• Product research and development by PV module manufacturers has been informed by their testing setups at the Solar Centre, as seen by some manufacturers coming back for repeat installations using subsequent new or emergent technology ranges.
• University and independent research groups have used the data for internal research, reflected in the queries we often receive from academics about the data, and multiple scientific papers have cited data from the Solar Centre, as well as international conference presentations.
• Investors have accessed the data as part of their own due diligence on solar PV investment, thereby supporting the uptake of solar in Australia (and beyond) in an objective and independent manner (note the Solar Centre never endorses specific makes/models but avails the data for open access, as per our data terms).
It is also worth mentioning the positive educational collateral of the Solar Centre: school groups and the general public often visit the site and this has fostered interest and understanding of STEM, sustainability and energy which in turn improves public support and empowers future proponents of solar development.
What is the cost / benefit of the DKA’s solar activities?
The Solar Centre is self-sustaining and financially sustainable. It does not receive ongoing government support for its operation and has not done so since the initial capital grant was made in 2007 for its construction.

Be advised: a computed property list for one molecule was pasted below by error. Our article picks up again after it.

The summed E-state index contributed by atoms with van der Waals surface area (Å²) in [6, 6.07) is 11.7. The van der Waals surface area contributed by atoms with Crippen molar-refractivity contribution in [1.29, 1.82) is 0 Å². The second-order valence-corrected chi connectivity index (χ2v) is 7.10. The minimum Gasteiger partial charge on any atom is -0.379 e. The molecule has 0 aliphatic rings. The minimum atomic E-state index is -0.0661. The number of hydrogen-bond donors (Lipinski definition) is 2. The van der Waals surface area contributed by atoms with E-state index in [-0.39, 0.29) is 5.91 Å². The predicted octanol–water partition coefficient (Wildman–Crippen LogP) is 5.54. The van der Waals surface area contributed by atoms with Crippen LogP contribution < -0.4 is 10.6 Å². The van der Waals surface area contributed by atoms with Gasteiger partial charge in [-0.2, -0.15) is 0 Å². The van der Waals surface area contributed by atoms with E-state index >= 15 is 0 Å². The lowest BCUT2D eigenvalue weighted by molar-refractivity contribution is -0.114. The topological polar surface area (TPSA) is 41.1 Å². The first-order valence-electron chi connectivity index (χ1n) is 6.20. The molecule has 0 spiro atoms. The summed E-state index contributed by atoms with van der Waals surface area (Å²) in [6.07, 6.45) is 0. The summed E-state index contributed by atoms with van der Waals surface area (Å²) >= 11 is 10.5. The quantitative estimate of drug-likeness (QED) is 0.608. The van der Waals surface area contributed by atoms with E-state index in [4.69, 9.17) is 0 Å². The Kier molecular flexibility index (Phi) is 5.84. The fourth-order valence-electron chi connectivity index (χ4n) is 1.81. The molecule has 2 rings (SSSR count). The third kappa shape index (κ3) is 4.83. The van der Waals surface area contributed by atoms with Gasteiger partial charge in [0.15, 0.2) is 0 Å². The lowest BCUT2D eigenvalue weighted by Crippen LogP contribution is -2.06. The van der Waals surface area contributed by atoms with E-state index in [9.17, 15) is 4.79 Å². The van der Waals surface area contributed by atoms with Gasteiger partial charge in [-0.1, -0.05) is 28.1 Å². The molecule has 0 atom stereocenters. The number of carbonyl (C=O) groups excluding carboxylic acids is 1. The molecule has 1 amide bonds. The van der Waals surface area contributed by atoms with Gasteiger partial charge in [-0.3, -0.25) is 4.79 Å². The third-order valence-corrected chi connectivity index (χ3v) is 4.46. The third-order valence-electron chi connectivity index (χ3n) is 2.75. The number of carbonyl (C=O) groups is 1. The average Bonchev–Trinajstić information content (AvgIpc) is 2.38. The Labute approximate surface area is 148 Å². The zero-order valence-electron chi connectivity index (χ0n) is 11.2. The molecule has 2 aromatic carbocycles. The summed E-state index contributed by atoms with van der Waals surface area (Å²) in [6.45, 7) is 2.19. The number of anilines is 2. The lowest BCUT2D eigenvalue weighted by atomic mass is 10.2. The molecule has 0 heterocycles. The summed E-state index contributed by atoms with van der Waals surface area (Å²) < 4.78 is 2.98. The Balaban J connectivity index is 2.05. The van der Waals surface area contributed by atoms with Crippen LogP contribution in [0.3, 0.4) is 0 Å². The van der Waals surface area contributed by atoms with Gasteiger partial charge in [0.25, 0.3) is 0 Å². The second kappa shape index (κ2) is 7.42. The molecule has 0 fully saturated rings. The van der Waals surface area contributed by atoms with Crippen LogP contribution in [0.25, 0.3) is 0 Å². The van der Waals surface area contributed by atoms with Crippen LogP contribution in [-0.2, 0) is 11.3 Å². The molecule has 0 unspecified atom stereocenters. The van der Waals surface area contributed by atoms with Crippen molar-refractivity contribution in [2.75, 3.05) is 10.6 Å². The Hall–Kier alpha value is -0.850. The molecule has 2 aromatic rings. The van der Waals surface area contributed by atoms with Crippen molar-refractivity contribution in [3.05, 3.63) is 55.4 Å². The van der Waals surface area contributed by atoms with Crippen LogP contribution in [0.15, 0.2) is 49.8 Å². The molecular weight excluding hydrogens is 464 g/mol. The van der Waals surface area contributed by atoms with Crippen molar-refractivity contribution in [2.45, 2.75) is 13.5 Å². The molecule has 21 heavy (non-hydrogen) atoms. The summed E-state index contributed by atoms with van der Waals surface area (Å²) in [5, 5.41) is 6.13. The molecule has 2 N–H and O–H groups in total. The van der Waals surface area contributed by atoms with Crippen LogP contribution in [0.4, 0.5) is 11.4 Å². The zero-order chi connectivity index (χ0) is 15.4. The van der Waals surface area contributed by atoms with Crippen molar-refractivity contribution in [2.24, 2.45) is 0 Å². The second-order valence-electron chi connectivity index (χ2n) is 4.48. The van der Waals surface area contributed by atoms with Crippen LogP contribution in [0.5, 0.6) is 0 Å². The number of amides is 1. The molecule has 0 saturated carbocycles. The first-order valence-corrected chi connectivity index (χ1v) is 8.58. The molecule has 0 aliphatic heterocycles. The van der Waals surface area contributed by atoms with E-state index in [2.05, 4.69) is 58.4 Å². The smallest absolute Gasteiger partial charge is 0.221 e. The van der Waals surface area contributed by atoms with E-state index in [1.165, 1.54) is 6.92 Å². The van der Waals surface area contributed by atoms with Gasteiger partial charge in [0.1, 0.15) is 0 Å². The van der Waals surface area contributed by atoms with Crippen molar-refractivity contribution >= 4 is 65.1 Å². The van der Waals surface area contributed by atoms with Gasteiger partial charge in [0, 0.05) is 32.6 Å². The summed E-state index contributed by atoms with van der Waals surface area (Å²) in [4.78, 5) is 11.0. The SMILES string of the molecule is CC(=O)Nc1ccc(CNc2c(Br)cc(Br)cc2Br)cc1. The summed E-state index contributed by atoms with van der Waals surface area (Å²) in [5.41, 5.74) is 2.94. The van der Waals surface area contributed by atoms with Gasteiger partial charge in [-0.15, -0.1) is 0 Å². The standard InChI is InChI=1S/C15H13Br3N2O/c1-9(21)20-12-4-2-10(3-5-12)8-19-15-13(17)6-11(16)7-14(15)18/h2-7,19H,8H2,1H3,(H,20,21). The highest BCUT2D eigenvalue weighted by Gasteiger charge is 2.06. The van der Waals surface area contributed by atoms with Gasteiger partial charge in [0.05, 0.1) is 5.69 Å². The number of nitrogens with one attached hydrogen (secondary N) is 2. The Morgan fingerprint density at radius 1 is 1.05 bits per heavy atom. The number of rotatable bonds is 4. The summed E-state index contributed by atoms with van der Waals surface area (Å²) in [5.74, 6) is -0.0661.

On average, it provides about 40% of the Desert Knowledge Precinct’s electricity and garners renewable energy certificates.
The sale of electricity to tenants on the precinct provides sufficient revenue to maintain the ongoing operation and development of the Solar Centre.
Any surplus revenue from the operation of the Solar Centre are set aside for future maintenance and development of the Centre.
Aside from the original group of installations, all installations of technologies over the last seven years have been entirely self-financed by the various technology suppliers as they have recognised the benefit of testing and validating their technologies at the centre.
A range of local contractors – electricians to data service providers, engineers and project managers to ground maintenance workforce – are continually engaged.
The Solar Centre supports the local economy as much as it delivers benefits to users nationally and internationally, and on this current trajectory, we anticipate many years of diverse stakeholder and public benefit ahead.